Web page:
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If the "national consensus" standard is applied to Kennedy as it has been applied in other cases (i.e., by simply counting the number of states that impose a particular punishment), then the majority probably reached the correct result. I am not persuaded by the argument that state legislatures across the country would have liked to impose capital punishment for child rape, but were stifled by language in Coker.

The problem lies not with the Court's application of the national consensus test, but with the test itself. It is absurd and illogical to say that a punishment is constitutional if more than 50% of the states impose it, and unconstitutional otherwise.
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« Reply #30 on: June 25, 2008, 02:36:36 pm »
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The problem lies not with the Court's application of the national consensus test, but with the test itself. It is absurd and illogical to say that a punishment is constitutional if more than 50% of the states impose it, and unconstitutional otherwise.

I totally agree.  I've noticed that a number of correct decisions: Brown v. Board, Roe v. Wade, and Roper v. Simmons, to name a few, aren't grounded all that strongly in actual Constitutional law.
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« Reply #31 on: June 25, 2008, 02:44:05 pm »
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I totally agree.  I've noticed that a number of correct decisions: Brown v. Board, Roe v. Wade, and Roper v. Simmons, to name a few, aren't grounded all that strongly in actual Constitutional law.
There's nothing wrong with the decision reached in Brown v. Board. The Court's opinion did not include the best arguments, but the result was perfectly sound.

Roe and Roper, on the other hand, leave a lot to be desired.
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« Reply #32 on: June 25, 2008, 04:24:50 pm »
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I was thinking more along the lines of . . . attempted escape . . . But, as I said, only for anyone already serving a life sentence. It would certainly help with overcrowded prisons.
So would just letting them escape.  There's more than one way to skin a cat.
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Torie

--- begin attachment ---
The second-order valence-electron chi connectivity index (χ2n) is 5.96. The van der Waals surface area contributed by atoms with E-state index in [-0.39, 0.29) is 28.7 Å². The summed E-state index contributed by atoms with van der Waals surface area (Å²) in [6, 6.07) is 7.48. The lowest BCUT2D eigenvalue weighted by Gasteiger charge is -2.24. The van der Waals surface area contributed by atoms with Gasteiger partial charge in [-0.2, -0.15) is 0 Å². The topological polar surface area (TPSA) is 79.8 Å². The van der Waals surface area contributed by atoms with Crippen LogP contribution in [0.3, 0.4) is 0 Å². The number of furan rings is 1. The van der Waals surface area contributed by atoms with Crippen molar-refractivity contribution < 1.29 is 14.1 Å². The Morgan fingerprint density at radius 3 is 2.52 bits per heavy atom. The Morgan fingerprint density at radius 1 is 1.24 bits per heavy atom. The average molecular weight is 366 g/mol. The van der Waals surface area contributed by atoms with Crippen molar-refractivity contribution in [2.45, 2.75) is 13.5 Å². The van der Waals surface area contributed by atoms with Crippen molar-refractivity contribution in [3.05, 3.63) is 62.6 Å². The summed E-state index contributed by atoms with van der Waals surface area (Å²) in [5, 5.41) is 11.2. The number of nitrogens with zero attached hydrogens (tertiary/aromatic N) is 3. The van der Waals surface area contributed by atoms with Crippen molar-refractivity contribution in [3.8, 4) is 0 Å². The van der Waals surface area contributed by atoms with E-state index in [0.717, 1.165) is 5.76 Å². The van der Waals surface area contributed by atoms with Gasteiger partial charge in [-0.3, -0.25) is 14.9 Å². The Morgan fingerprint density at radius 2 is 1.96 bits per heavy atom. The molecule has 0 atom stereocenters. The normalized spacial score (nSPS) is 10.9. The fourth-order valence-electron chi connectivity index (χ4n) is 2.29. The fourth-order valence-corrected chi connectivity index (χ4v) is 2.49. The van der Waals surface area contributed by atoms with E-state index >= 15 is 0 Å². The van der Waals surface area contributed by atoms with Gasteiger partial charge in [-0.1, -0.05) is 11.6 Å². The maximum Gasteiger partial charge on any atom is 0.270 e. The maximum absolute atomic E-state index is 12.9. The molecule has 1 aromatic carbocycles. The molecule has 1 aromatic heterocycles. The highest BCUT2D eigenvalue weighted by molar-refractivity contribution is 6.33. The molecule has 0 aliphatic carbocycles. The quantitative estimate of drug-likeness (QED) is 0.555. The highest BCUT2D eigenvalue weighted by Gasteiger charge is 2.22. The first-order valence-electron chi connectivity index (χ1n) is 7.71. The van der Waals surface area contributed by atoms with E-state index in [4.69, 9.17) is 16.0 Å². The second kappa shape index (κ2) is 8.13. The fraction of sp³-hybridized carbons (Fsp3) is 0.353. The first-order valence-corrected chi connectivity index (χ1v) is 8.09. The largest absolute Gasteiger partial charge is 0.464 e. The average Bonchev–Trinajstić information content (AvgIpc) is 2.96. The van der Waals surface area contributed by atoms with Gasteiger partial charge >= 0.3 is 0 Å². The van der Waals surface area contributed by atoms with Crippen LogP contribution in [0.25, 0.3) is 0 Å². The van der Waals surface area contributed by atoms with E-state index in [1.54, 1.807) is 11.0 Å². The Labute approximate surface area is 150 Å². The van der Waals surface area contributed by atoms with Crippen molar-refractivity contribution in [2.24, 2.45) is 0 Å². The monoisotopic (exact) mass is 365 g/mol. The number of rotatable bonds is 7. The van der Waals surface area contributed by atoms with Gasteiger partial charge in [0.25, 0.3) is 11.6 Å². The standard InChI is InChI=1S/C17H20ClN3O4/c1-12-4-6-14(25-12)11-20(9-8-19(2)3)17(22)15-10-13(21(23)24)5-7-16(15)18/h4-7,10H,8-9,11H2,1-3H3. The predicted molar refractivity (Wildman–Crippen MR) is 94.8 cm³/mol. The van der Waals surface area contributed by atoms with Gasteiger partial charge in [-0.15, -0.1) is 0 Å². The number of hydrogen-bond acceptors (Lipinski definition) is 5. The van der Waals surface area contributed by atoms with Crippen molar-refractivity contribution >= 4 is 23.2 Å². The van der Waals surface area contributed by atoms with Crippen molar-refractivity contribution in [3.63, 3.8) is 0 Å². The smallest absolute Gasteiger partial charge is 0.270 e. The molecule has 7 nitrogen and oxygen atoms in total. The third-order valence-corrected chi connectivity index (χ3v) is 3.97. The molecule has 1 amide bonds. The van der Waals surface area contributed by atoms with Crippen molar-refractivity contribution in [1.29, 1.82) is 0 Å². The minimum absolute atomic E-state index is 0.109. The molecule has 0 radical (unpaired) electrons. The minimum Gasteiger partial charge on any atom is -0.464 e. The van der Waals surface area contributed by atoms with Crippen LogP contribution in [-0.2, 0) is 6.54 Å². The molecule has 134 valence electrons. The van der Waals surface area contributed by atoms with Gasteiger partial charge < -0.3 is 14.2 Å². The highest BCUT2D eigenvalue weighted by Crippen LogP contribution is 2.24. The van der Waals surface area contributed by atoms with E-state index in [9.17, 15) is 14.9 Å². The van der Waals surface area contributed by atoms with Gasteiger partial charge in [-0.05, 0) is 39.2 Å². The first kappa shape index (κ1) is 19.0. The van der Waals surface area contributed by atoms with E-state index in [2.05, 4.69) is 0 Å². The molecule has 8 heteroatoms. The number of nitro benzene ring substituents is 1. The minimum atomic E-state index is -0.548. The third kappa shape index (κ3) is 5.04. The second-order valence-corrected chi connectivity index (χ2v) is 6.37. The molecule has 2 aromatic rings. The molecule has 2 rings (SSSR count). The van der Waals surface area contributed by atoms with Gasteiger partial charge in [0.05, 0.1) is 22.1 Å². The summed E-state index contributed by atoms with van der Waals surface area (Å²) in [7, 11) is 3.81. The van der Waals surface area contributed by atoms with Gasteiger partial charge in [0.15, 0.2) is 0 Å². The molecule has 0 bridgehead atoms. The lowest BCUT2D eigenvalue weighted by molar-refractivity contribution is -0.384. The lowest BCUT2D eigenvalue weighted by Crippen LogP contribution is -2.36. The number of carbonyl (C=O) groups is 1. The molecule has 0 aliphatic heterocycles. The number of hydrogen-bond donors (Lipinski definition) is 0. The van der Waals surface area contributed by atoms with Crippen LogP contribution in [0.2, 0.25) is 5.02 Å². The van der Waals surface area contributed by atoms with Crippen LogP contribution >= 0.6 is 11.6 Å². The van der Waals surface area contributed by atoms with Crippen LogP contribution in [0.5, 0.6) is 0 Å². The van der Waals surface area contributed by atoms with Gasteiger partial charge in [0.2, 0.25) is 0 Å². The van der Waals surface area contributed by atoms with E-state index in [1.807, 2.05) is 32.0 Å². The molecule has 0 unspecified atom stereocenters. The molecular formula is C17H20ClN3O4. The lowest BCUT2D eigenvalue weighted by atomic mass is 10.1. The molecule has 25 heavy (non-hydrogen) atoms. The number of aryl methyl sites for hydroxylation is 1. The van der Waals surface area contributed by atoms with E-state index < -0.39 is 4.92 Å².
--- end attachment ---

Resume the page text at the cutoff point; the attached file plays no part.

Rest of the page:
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« Reply #33 on: June 25, 2008, 09:09:33 pm »
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This decision is a close call, but I think correct. Cruel and unusual punishment I think is one of the few Constitutional strictures I think that adverts to contemporary mores, and was so intended. I don't think the founders intended "cruel and unusual" to be a static concept, and it is not even for a textualist who does not care about intent, a reasonable interpretation to interpret such language as embracing a static concept. What makes the case close, is whether or not contemporary US mores consider executing child rapists "cruel and unusual."

That is all.
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Passing Through a Screen Door
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« Reply #34 on: June 25, 2008, 11:31:13 pm »
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I agree with the decision, but I have to admit, that reasoning is retarded.
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Sam Spade
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« Reply #35 on: July 31, 2008, 11:15:27 am »
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Larry Tribe supports reviewing USSC screw-up on this case (which has been filed) - Suspect he has an ulterior motive actually, but I agree:

http://online.wsj.com/article/SB121746018426398797.html?mod=opinion_main_commentaries
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« Reply #36 on: July 31, 2008, 12:49:30 pm »
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Many of the calls for rehearing are puzzling; they seem to be based on the impression that the "evolving standards of decency" test has some actual effect on outcomes. There is no basis for that assumption.